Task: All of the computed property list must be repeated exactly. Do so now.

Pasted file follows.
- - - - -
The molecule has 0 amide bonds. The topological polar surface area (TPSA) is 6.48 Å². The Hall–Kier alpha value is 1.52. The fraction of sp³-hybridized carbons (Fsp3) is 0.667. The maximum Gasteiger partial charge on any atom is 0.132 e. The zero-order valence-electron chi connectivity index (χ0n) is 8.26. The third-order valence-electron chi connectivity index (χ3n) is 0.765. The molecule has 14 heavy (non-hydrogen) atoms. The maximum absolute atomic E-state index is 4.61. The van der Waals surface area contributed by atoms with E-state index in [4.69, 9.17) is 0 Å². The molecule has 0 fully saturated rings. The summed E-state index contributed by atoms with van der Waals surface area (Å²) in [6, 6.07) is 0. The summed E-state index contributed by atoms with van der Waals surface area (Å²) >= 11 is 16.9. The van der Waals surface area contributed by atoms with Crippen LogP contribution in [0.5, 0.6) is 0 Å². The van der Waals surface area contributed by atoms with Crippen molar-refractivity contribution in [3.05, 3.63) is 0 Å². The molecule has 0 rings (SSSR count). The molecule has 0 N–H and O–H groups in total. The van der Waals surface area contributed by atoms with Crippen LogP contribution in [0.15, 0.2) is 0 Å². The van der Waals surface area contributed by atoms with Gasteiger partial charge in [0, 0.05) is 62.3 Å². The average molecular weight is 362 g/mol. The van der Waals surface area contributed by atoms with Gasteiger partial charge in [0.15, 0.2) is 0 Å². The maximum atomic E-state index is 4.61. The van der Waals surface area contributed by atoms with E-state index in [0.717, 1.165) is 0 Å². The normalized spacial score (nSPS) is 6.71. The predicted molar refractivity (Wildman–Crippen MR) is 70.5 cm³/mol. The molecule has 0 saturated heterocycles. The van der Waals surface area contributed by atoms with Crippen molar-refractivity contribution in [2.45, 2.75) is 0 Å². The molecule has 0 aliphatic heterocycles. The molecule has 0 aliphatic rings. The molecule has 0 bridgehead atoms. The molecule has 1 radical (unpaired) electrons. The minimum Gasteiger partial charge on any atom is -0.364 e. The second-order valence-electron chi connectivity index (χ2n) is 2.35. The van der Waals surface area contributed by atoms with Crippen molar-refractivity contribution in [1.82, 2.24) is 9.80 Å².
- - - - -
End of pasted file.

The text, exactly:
The molecule has 0 amide bonds. The topological polar surface area (TPSA) is 6.48 Å². The Hall–Kier alpha value is 1.52. The fraction of sp³-hybridized carbons (Fsp3) is 0.667. The maximum Gasteiger partial charge on any atom is 0.132 e. The zero-order valence-electron chi connectivity index (χ0n) is 8.26. The third-order valence-electron chi connectivity index (χ3n) is 0.765. The molecule has 14 heavy (non-hydrogen) atoms. The maximum absolute atomic E-state index is 4.61. The van der Waals surface area contributed by atoms with E-state index in [4.69, 9.17) is 0 Å². The molecule has 0 fully saturated rings. The summed E-state index contributed by atoms with van der Waals surface area (Å²) in [6, 6.07) is 0. The summed E-state index contributed by atoms with van der Waals surface area (Å²) >= 11 is 16.9. The van der Waals surface area contributed by atoms with Crippen LogP contribution in [0.5, 0.6) is 0 Å². The van der Waals surface area contributed by atoms with Crippen molar-refractivity contribution in [3.05, 3.63) is 0 Å². The molecule has 0 rings (SSSR count). The molecule has 0 N–H and O–H groups in total. The van der Waals surface area contributed by atoms with Crippen LogP contribution in [0.15, 0.2) is 0 Å². The van der Waals surface area contributed by atoms with Gasteiger partial charge in [0, 0.05) is 62.3 Å². The average molecular weight is 362 g/mol. The van der Waals surface area contributed by atoms with Gasteiger partial charge in [0.15, 0.2) is 0 Å². The maximum atomic E-state index is 4.61. The van der Waals surface area contributed by atoms with E-state index in [0.717, 1.165) is 0 Å². The normalized spacial score (nSPS) is 6.71. The predicted molar refractivity (Wildman–Crippen MR) is 70.5 cm³/mol. The molecule has 0 saturated heterocycles. The van der Waals surface area contributed by atoms with Crippen molar-refractivity contribution in [2.45, 2.75) is 0 Å². The molecule has 0 aliphatic heterocycles. The molecule has 0 aliphatic rings. The molecule has 0 bridgehead atoms. The molecule has 1 radical (unpaired) electrons. The minimum Gasteiger partial charge on any atom is -0.364 e. The second-order valence-electron chi connectivity index (χ2n) is 2.35. The van der Waals surface area contributed by atoms with Crippen molar-refractivity contribution in [1.82, 2.24) is 9.80 Å².